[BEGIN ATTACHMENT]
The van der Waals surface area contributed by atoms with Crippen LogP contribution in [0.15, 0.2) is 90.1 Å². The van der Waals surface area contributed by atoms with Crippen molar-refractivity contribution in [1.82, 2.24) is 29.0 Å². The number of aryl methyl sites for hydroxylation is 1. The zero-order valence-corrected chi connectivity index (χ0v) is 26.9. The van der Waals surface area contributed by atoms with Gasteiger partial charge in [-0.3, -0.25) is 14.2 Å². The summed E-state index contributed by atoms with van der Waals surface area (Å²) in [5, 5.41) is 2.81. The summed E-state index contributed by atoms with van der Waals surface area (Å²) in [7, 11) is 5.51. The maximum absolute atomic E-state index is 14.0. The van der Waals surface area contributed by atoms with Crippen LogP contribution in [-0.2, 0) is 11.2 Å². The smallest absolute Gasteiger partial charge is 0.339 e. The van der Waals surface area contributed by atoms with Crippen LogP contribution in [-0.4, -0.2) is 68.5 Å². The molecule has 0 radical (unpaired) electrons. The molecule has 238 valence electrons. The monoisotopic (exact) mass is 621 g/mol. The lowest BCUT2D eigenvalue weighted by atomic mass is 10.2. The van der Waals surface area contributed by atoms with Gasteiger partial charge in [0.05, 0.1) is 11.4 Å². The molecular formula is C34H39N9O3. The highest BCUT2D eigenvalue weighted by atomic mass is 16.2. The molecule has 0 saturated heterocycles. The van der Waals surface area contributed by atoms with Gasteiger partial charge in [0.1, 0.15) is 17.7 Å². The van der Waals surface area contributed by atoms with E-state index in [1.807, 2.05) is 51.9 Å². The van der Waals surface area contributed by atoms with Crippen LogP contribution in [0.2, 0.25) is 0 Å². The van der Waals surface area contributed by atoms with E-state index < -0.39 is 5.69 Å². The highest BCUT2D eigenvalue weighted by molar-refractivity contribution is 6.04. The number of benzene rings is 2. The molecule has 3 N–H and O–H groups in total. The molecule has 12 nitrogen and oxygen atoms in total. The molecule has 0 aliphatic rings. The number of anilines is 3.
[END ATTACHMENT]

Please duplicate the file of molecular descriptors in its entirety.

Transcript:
The van der Waals surface area contributed by atoms with Crippen LogP contribution in [0.15, 0.2) is 90.1 Å². The van der Waals surface area contributed by atoms with Crippen molar-refractivity contribution in [1.82, 2.24) is 29.0 Å². The number of aryl methyl sites for hydroxylation is 1. The zero-order valence-corrected chi connectivity index (χ0v) is 26.9. The van der Waals surface area contributed by atoms with Gasteiger partial charge in [-0.3, -0.25) is 14.2 Å². The summed E-state index contributed by atoms with van der Waals surface area (Å²) in [5, 5.41) is 2.81. The summed E-state index contributed by atoms with van der Waals surface area (Å²) in [7, 11) is 5.51. The maximum absolute atomic E-state index is 14.0. The van der Waals surface area contributed by atoms with Crippen LogP contribution in [-0.2, 0) is 11.2 Å². The smallest absolute Gasteiger partial charge is 0.339 e. The van der Waals surface area contributed by atoms with Crippen LogP contribution in [-0.4, -0.2) is 68.5 Å². The molecule has 0 radical (unpaired) electrons. The molecule has 238 valence electrons. The monoisotopic (exact) mass is 621 g/mol. The lowest BCUT2D eigenvalue weighted by atomic mass is 10.2. The van der Waals surface area contributed by atoms with Gasteiger partial charge in [0.05, 0.1) is 11.4 Å². The molecular formula is C34H39N9O3. The highest BCUT2D eigenvalue weighted by atomic mass is 16.2. The molecule has 0 saturated heterocycles. The van der Waals surface area contributed by atoms with Gasteiger partial charge in [0.1, 0.15) is 17.7 Å². The van der Waals surface area contributed by atoms with E-state index in [1.807, 2.05) is 51.9 Å². The van der Waals surface area contributed by atoms with Crippen LogP contribution in [0.2, 0.25) is 0 Å². The van der Waals surface area contributed by atoms with E-state index < -0.39 is 5.69 Å². The highest BCUT2D eigenvalue weighted by molar-refractivity contribution is 6.04. The number of benzene rings is 2. The molecule has 3 N–H and O–H groups in total. The molecule has 12 nitrogen and oxygen atoms in total. The molecule has 0 aliphatic rings. The number of anilines is 3.